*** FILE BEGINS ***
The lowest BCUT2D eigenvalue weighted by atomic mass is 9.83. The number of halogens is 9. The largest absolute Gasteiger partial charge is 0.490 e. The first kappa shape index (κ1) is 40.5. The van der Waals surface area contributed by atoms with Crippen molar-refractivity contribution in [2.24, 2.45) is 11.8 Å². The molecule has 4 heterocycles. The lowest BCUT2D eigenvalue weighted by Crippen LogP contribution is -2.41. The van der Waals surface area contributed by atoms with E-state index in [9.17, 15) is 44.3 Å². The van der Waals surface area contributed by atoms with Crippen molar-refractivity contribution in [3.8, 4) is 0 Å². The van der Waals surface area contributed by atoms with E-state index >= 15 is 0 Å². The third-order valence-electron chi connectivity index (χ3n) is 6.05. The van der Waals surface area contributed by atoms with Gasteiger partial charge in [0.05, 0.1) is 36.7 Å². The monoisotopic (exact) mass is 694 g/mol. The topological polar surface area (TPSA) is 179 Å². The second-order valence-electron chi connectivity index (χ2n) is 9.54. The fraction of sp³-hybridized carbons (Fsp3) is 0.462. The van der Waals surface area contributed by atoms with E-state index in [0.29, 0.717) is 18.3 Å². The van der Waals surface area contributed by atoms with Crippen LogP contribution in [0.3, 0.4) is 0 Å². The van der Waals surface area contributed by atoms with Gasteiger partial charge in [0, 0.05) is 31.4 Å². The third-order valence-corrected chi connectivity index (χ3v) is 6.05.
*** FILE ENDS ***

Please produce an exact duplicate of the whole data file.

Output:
The lowest BCUT2D eigenvalue weighted by atomic mass is 9.83. The number of halogens is 9. The largest absolute Gasteiger partial charge is 0.490 e. The first kappa shape index (κ1) is 40.5. The van der Waals surface area contributed by atoms with Crippen molar-refractivity contribution in [2.24, 2.45) is 11.8 Å². The molecule has 4 heterocycles. The lowest BCUT2D eigenvalue weighted by Crippen LogP contribution is -2.41. The van der Waals surface area contributed by atoms with E-state index in [9.17, 15) is 44.3 Å². The van der Waals surface area contributed by atoms with Crippen molar-refractivity contribution in [3.8, 4) is 0 Å². The van der Waals surface area contributed by atoms with E-state index >= 15 is 0 Å². The third-order valence-electron chi connectivity index (χ3n) is 6.05. The van der Waals surface area contributed by atoms with Gasteiger partial charge in [0.05, 0.1) is 36.7 Å². The monoisotopic (exact) mass is 694 g/mol. The topological polar surface area (TPSA) is 179 Å². The second-order valence-electron chi connectivity index (χ2n) is 9.54. The fraction of sp³-hybridized carbons (Fsp3) is 0.462. The van der Waals surface area contributed by atoms with E-state index in [0.29, 0.717) is 18.3 Å². The van der Waals surface area contributed by atoms with Crippen LogP contribution in [0.3, 0.4) is 0 Å². The van der Waals surface area contributed by atoms with Gasteiger partial charge in [0, 0.05) is 31.4 Å². The third-order valence-corrected chi connectivity index (χ3v) is 6.05.